Noticed Lanternfly: Indiana State Officers Warn About Invasive Insect Present in Tri-State


An invasive insect was discovered in the Tri-State, leading Indiana state officials to warn the public about the pest. Wine lovers watch out, these pretty beetles come for your grapes.

(Photo: Magi Kern)

Spotted lantern fly

This is the first time the spotted lantern fly has appeared in Switzerland County, Indiana. A man discovered this invasive insect on the walnut tree of his garden in Vevay, and that prompted the state to dispatch an inspector.

State entomologist Megan Abraham said they found that a population of the invasive insects had been around for several years. She said that they normally attack trees and these insects have been spotted eating over 100 different species of trees such as maple, oak and fruit trees.

Abraham said, “They feed on this mass group that can reduce the vitality of the trees in our woods. The worst thing about them, frankly, is that they also like to feed on grapes.”

According to Abraham, the lantern fly is a cause for concern, as it can damage vineyards and negatively affect forestry and logging. She said that they usually show up and change the pH of the grapes on the vine, making them unusable for wine production, so this is the biggest concern for vineyards.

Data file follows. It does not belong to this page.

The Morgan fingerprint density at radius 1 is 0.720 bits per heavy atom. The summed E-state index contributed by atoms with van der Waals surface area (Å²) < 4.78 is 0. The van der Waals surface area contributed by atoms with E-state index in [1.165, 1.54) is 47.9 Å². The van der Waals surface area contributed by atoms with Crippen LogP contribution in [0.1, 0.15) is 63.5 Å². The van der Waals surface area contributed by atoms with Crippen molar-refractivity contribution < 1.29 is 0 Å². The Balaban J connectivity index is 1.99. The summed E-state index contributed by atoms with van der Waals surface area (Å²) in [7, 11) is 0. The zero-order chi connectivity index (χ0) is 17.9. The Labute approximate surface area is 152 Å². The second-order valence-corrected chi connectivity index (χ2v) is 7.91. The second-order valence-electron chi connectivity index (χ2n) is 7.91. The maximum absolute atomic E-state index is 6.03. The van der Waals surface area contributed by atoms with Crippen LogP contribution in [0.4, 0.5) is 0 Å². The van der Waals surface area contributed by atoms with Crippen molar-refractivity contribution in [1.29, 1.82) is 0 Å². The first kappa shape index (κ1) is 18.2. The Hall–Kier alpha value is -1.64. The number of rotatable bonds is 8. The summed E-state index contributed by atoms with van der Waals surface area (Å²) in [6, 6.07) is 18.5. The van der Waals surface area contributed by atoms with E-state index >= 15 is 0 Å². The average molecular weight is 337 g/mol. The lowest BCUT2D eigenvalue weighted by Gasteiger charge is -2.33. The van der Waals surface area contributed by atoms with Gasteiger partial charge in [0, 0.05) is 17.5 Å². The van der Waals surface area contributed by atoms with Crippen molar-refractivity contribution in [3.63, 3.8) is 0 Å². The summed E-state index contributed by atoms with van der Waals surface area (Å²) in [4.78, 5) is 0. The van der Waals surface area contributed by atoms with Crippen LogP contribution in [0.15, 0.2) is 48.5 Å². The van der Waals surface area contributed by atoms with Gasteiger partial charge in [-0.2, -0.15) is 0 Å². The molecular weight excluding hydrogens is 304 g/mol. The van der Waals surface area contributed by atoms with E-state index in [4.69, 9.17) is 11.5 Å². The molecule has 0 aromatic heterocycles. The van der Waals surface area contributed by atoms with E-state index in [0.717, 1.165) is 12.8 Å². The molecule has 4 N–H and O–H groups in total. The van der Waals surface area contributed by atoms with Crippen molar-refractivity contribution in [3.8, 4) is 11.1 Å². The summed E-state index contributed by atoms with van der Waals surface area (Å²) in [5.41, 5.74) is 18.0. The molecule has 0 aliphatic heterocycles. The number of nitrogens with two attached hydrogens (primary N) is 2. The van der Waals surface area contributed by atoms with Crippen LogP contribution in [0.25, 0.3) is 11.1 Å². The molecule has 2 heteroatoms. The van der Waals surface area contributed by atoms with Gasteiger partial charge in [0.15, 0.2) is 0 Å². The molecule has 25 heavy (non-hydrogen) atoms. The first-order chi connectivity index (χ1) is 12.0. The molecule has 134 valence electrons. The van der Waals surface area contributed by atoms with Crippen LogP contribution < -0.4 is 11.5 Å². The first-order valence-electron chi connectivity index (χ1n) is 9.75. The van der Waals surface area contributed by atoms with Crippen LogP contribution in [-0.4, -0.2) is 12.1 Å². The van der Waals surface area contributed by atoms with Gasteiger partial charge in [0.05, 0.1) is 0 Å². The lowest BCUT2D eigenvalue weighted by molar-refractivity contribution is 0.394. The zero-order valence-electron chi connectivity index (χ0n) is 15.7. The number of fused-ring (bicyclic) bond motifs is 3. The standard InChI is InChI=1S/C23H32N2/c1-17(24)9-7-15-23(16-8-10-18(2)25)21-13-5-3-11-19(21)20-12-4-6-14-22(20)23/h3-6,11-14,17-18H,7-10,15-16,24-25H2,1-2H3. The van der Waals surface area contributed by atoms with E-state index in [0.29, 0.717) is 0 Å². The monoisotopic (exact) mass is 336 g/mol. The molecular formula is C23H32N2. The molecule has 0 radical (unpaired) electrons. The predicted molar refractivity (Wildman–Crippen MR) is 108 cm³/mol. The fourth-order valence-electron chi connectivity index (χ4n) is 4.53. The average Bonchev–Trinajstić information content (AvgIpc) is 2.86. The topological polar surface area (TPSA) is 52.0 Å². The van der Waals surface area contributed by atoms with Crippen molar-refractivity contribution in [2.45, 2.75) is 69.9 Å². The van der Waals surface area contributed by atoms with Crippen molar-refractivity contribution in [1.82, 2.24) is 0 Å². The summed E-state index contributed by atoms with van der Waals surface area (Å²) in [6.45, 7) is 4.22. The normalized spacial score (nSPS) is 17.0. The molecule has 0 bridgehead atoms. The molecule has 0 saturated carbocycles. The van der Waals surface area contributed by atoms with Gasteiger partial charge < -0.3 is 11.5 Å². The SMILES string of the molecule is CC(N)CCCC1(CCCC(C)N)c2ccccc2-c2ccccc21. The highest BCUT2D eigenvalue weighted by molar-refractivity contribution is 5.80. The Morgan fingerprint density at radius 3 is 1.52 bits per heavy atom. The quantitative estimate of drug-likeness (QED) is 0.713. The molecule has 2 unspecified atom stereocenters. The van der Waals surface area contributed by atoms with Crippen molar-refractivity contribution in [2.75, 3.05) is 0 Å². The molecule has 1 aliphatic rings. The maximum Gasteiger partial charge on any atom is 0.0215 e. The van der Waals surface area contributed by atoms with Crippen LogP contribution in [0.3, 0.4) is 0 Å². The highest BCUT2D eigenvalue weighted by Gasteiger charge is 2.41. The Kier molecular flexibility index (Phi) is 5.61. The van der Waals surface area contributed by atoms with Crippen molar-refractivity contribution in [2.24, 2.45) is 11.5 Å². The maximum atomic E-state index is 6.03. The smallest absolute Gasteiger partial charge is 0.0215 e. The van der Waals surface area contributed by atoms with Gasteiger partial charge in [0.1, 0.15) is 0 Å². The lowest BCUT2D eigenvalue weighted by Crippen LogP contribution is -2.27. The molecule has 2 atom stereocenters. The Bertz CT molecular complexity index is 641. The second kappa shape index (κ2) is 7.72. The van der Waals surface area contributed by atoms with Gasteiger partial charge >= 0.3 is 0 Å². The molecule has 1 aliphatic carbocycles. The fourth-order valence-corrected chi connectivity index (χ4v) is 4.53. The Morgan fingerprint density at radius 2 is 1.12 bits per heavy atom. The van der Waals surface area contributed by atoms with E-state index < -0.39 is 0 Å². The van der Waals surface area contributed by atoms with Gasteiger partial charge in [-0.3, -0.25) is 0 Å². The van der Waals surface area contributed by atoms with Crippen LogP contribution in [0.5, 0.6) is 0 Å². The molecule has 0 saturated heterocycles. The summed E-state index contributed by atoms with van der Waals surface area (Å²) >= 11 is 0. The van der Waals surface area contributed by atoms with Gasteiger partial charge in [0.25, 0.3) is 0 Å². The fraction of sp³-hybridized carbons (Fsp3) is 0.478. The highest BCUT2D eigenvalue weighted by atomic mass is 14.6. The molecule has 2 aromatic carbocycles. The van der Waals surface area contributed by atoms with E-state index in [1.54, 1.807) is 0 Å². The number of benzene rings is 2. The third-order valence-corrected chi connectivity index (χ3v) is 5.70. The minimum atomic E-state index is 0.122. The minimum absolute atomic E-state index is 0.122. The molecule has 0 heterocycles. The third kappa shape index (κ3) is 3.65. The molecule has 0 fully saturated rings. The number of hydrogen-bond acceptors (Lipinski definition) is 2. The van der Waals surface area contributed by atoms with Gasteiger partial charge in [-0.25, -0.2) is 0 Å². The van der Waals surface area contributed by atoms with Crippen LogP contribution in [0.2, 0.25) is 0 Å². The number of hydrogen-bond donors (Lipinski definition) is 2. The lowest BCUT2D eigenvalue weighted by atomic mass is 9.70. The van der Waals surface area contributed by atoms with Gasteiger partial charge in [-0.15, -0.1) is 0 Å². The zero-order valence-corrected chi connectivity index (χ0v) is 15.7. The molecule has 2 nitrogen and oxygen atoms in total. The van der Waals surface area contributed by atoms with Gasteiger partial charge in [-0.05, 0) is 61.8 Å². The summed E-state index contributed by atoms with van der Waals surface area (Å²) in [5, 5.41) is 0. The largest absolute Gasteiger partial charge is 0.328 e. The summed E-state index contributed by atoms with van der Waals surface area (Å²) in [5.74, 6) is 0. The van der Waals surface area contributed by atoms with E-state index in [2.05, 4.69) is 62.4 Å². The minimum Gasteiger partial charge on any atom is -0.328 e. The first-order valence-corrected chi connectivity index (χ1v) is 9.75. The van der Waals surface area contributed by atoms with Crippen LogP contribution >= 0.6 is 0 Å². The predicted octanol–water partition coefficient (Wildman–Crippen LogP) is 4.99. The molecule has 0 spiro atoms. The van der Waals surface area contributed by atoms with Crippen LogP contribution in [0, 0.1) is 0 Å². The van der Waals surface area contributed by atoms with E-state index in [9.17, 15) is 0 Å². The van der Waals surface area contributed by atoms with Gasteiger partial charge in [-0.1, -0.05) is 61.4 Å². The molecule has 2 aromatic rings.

They are considered to be “plant cicada” which means they travel easily.

Also read: Beautiful intruder calls for Pennsylvania quarantine

Vevay infestation

Abraham said, “The adults fly or soar out of these trees and in everything that goes by is actually there on the Ohio-West Virginia border.”

Experts are working hard to get rid of the Vevay infestation, but Abraham said the public should be aware of these insects and prepare reports if they are discovered.

She said people don’t want this pest entering the Indiana wine industry or spreading further from where it currently is. The director of the Boone County Arboretum warned residents about the lantern fly in a social media post.

Spotted lantern fly like to feed on grapes

(Photo: Getty Images)

Officials are urging people to report sightings

Spotted lantern fly (Lycorma delicatula) is endemic to some parts of southern China, Taiwan, and Vietnam, and has invasively spread to South Korea, Japan, and the United States. Although it has two pairs of wings, it usually jumps more than flies. Stone fruit, grapes and Malus species are its host plants Words Characters Reading time

Anyone who spots a spotted lantern fly in Indiana can report the sightings to the Indiana Department of Natural Resources or call 866-NO EXOTIC (866-663-9684) or email Images of the insects are particularly helpful, said Abraham.

Individuals wishing to report a sighting in Ohio or Kentucky can contact their state’s Department of Natural Resources.

Related article: Spotted lantern flies are fliers, not gliders

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